British Museum to continue talks with Greece over Elgin Marbles despite fallout

George Osborne, chairman of the British Museum, suggested an exchange deal looks more likely under a Labour government (Danny Lawson/PA)
George Osborne, chairman of the British Museum, suggested an exchange deal looks more likely under a Labour government (Danny Lawson/PA)

The British Museum chairman has pledged to continue working on an exchange deal to allow the Elgin Marbles to be displayed in Greece despite a diplomatic fallout sparked by Rishi Sunak.

The Prime Minister scrapped a planned meeting with his Greek counterpart Kyriakos Mitsotakis after accusing him of grandstanding about the return of the ancient artefacts.

But George Osborne, chairman of the London museum where the friezes are on display, said he was pressing on with negotiations on the marbles, also known as the Parthenon Sculptures, “whether or not Rishi Sunak meets the Greek Prime Minister”.

Mr Osborne, a former Conservative chancellor, said it was clear from events this week that Mr Sunak’s administration would not support an exchange.

But he said the stance taken by Opposition leader Sir Keir Starmer – who met Mr Mitsotakis in London this week – could pave the way for it to happen under a future Labour government.

A spokesman for Sir Keir has said his potential premiership would “not spend any time legislating on this matter” but that it “wouldn’t stand in the way” of a mutually beneficial agreement between the museum and Athens.

The 1963 British Museum Act prohibits the removal of objects from the institution’s collection, a position in law that Mr Osborne said would ensure Greece would have to return the sculptures following any exchange.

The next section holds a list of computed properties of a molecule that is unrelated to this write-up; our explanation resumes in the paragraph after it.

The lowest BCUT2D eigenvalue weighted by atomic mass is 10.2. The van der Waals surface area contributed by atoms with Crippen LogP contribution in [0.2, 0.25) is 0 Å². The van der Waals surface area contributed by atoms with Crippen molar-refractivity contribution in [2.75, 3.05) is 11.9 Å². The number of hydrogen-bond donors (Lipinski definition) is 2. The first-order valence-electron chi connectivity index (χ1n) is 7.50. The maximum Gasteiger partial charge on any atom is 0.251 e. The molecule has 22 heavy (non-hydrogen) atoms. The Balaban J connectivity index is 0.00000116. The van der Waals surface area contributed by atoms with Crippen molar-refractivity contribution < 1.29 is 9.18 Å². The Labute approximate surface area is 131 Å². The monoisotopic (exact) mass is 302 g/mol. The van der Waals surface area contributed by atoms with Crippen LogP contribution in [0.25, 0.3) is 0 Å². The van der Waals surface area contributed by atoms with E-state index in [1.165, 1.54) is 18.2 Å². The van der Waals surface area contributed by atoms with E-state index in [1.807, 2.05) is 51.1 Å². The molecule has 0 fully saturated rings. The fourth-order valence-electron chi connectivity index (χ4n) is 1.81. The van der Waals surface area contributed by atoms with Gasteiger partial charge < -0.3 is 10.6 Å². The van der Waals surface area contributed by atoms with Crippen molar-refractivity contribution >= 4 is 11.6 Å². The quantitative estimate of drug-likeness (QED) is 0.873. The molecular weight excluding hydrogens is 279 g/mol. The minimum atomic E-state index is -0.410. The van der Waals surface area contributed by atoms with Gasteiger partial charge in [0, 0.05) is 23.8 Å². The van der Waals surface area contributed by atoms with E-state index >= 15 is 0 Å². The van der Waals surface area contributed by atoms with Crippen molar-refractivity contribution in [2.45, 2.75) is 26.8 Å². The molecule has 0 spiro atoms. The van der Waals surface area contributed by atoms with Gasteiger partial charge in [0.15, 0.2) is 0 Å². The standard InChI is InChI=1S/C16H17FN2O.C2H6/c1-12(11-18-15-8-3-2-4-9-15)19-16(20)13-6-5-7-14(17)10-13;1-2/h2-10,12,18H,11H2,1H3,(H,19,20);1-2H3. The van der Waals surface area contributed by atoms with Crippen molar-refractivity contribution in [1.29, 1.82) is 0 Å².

The debate over the Elgin Marbles has reignited this week following a diplomatic spat caused by Mr Sunak opting to cancel talks with Mr Mitsotakis at the “11th hour” after accusing him of reneging on a promise not to campaign for their return while in Britain.

No 10 said the Prime Minister felt reassurances were broken after Mr Mitsotakis used a BBC interview on Sunday to compare the current situation with the marbles to the Mona Lisa painting being cut in half and displayed separately.

Greece has long demanded the return of the historic works, which were removed by Lord Elgin from occupied Athens in the early 19th century when he was the British ambassador to the Ottoman Empire.

Elgin Marbles
The Parthenon Marbles, also known as the Elgin Marbles, in London’s British Museum (Matthew Fearn/PA)

Part of friezes that adorned the 2,500-year-old Parthenon temple on the Acropolis, the Elgin Marbles have been displayed at the British Museum in London for more than 200 years.

The remainder of the friezes are in a purpose-built museum in Athens.

In comments made on his podcast Political Currency, Mr Osborne reiterated that he has “been exploring with the Greek government on behalf of the museum” an arrangement that would allow the sculptures to be displayed in Greece.

He told co-host Ed Balls he has been looking to reach a deal where the sculptures spend time in both London and Athens, with “Greek treasures coming our way in return”.

Mr Osborne continued: “And that is, I think, something worth exploring.

“And we can go on doing it whether or not Rishi Sunak meets the Greek Prime Minister or not.

Rishi Sunak
Prime Minister Rishi Sunak has been at the centre of a diplomatic fallout with Greece (Justin Tallis/PA)

“In fact, if anything, things have been rather clarified by this week. We obviously know we’re not going to get any particular support from the Conservative Government.

“But in fact the Labour leader, Keir Starmer, also said that while he supported the British Museum’s efforts, he wasn’t planning to change the law.

“And if you don’t change the law, then there is no prospect anytime soon of them just being restituted to Greece, returned with nothing, simply handed back, which anyway wouldn’t be a decision for the museum.

“And so to my mind, as chair of the British Museum, it is all the more reason to press on with our efforts to try and reach an agreement with the Greeks.”

On Thursday, Mr Sunak attempted to draw a line under the row despite only a day earlier in the Commons accusing the Greek leader of grandstanding over the marbles and trying to “relitigate issues of the past”.

The Prime Minister, quizzed by broadcasters during a visit to Guildford, insisted he was focusing on issues that mattered to voters and refused to say more on the row which has soured relations with an international ally.